February is “Heart Health Month”: Mind Your Heart!

February is “Heart Health Month”: Mind Your Heart! February is “Heart Health Month”: Mind Your Heart!

February is heart health awareness month and the perfect time to talk about how we can better care for our hearts. We know to eat right, exercise and check up with our cardiologists, but our emotional well-being plays such an important role too. Stress, anxiety, and depression are proven to be major risk factors for heart disease, the leading cause of death in our country. So, let's take a step back and take a deeper look at the importance of mental health.

The connection between mental health disorders and heart disease
(From: https://www.cdc.gov/heartdisease/mentalhealth.htm)

 A large and growing body of research shows that mental health is associated with risk factors for heart disease before a diagnosis of a mental health disorder is even made. These effects can arise both directly, through biological pathways, and indirectly, through risky health behaviors. People experiencing depression, anxiety, and stress over a long period of time may experience certain physiologic effects on the body, such as increased cardiac reactivity (e.g., increased heart rate and blood pressure), reduced blood flow to the heart, and heightened levels of cortisol (a stress hormone). Over time, these physiologic effects can lead to calcium buildup in the arteries, metabolic disease, and heart disease. Mental health disorders such as anxiety and depression may increase the chance of adopting maladaptive behaviors such as smoking, lack of exercise, or a failure to take prescribed medications. This is because people experiencing a mental health disorder may have fewer healthy coping strategies for stressful situations, making it difficult for them to make healthy, positive choices to reduce their risk for heart disease.

Why is Stress Bad for Our Heart?

We used to think stress and anxiety were bad for heart health because they would lead to harmful behaviors. While it's true that emotional distress could induce smoking, drinking, and overeating, we are now learning that our mental well being has a way more direct role. Hormones released by the body, like cortisol, during prolonged periods of stress could induce inflammation in our cardiovascular system and have negative impacts on blood pressure, cholesterol, insulin and obesity.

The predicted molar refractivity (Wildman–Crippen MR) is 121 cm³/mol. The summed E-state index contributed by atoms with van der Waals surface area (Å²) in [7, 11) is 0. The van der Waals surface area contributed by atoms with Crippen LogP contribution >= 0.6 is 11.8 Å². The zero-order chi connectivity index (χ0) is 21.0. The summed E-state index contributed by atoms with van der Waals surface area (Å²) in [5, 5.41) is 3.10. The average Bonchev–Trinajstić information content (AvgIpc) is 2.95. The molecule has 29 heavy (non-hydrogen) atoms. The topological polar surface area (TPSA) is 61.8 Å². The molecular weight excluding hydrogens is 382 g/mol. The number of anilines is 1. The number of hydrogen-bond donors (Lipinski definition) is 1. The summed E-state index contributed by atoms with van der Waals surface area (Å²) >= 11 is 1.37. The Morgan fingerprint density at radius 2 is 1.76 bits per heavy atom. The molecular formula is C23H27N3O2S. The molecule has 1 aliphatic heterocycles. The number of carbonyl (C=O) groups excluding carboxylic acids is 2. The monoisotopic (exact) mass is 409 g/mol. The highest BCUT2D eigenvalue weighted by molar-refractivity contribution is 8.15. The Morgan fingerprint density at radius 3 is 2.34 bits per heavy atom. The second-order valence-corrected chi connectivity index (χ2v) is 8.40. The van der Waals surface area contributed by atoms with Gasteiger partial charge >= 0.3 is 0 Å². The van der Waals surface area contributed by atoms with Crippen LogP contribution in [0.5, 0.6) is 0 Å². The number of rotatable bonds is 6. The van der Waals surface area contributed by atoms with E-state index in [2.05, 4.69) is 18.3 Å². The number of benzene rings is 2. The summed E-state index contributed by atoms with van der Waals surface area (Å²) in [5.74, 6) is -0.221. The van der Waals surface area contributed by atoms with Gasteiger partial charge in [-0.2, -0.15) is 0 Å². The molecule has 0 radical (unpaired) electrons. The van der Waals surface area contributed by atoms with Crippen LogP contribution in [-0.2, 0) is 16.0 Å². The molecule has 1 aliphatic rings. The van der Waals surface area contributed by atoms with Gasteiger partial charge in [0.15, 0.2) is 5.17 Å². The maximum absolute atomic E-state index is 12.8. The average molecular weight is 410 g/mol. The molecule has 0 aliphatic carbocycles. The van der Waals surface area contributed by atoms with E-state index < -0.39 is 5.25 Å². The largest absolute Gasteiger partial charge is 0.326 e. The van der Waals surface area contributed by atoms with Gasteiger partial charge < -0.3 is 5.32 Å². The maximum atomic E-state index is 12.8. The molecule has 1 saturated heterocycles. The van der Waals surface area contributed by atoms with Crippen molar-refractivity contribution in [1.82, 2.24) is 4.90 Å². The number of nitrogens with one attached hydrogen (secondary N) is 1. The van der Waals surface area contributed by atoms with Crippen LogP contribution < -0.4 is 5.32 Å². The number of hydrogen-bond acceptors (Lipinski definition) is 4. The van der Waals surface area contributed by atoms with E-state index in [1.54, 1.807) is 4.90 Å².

6 Ways to Relieve Stress and Improve Heart Health!

  1. Get plenty of sleep.
    7 to 8 hours of uninterrupted quality sleep has tremendous benefits. During normal sleep your body naturally relaxes, and blood pressure decreases. If you're having trouble getting to sleep, there are plenty of things to try. For starters, take some time to relax before you go to bed. A structured sleeping schedule could help set you up for a successful night's rest.
  2. Make time for activities you enjoy.
    We can get stuck in the mundane but breaking out of our norm and doing activities that bring us happiness can be a huge relief. Arts and crafts, music or even spending time with a pet could decrease stress levels and give us an opportunity to express positive emotions.
  3. Get in some steps!
    Light to moderate walking has tremendous impacts on our physical and mental health. Health professionals can't recommend this enough. Even thirty minutes of walking a day has been shown to dramatically decrease cholesterol levels, reduce risk for heart disease, improve memory and lift mood. Some studies suggest that walking for only 2.5 hours a week can decrease your risk for heart disease by 30%. Put on your shoes, soak up the sun, and rediscover the joys of walking!
  4. Eat right!
    This is an interesting one. Our diet can have more implications than we think. Eating an excessive amount of refined sugars is linked to poor energy levels, increased depression and of course heart disease! Making sure to eat a healthy balanced diet can have wondrous benefits. Putting a healthy plate together and taking the time to eat mindfully is a great way to bring cortisol levels down, keep your insulin in check and keep that heart happy.
  5. Reach out to friends.
    Taking the time to build deep connections gives us a place to vent and talk about what's on our mind. Good friends help us relieve stress, while providing us with comfort, joy and laughter.
  6. Reach out to a professional.
    If you're having trouble with depression or stress don't be afraid to reach out. A professional therapist or mental health counselor may be able to help you. Working with a therapist could allow you to better understand the origins of your emotions. Increasing personal awareness and developing actionable strategies to manage harmful behaviors is crucial for our health!

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